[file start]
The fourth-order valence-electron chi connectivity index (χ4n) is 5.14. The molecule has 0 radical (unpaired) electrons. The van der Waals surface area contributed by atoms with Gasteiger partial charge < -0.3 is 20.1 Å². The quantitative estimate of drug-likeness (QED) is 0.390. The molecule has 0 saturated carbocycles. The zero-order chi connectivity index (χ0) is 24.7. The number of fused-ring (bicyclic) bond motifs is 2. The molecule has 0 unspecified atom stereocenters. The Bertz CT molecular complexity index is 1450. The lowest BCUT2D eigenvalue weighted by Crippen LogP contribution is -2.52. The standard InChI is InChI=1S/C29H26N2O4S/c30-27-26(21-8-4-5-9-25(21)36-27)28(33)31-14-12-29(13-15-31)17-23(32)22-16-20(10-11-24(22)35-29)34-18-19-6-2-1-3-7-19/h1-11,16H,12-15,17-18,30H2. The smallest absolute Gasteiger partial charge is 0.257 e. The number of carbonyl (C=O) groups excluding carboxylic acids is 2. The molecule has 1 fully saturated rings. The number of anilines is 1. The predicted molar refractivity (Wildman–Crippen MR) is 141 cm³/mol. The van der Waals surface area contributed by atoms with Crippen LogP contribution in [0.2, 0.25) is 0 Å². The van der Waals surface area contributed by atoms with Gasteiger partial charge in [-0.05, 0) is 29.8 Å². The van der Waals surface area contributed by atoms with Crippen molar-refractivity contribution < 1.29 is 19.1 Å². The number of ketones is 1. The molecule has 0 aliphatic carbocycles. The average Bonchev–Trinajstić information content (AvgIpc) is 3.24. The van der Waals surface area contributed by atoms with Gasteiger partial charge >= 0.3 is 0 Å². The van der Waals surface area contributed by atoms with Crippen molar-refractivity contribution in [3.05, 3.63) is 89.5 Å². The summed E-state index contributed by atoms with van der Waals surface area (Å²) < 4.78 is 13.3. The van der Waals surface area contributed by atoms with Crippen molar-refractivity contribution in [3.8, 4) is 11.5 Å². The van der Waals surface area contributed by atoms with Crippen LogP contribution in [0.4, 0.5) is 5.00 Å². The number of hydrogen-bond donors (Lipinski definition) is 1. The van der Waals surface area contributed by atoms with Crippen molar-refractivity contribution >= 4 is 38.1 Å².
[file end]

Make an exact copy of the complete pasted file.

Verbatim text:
The fourth-order valence-electron chi connectivity index (χ4n) is 5.14. The molecule has 0 radical (unpaired) electrons. The van der Waals surface area contributed by atoms with Gasteiger partial charge < -0.3 is 20.1 Å². The quantitative estimate of drug-likeness (QED) is 0.390. The molecule has 0 saturated carbocycles. The zero-order chi connectivity index (χ0) is 24.7. The number of fused-ring (bicyclic) bond motifs is 2. The molecule has 0 unspecified atom stereocenters. The Bertz CT molecular complexity index is 1450. The lowest BCUT2D eigenvalue weighted by Crippen LogP contribution is -2.52. The standard InChI is InChI=1S/C29H26N2O4S/c30-27-26(21-8-4-5-9-25(21)36-27)28(33)31-14-12-29(13-15-31)17-23(32)22-16-20(10-11-24(22)35-29)34-18-19-6-2-1-3-7-19/h1-11,16H,12-15,17-18,30H2. The smallest absolute Gasteiger partial charge is 0.257 e. The number of carbonyl (C=O) groups excluding carboxylic acids is 2. The molecule has 1 fully saturated rings. The number of anilines is 1. The predicted molar refractivity (Wildman–Crippen MR) is 141 cm³/mol. The van der Waals surface area contributed by atoms with Crippen LogP contribution in [0.2, 0.25) is 0 Å². The van der Waals surface area contributed by atoms with Gasteiger partial charge in [-0.05, 0) is 29.8 Å². The van der Waals surface area contributed by atoms with Crippen molar-refractivity contribution < 1.29 is 19.1 Å². The number of ketones is 1. The molecule has 0 aliphatic carbocycles. The average Bonchev–Trinajstić information content (AvgIpc) is 3.24. The van der Waals surface area contributed by atoms with Gasteiger partial charge >= 0.3 is 0 Å². The van der Waals surface area contributed by atoms with Crippen molar-refractivity contribution in [3.05, 3.63) is 89.5 Å². The summed E-state index contributed by atoms with van der Waals surface area (Å²) < 4.78 is 13.3. The van der Waals surface area contributed by atoms with Crippen molar-refractivity contribution in [3.8, 4) is 11.5 Å². The van der Waals surface area contributed by atoms with Crippen LogP contribution in [0.4, 0.5) is 5.00 Å². The number of hydrogen-bond donors (Lipinski definition) is 1. The van der Waals surface area contributed by atoms with Crippen molar-refractivity contribution >= 4 is 38.1 Å².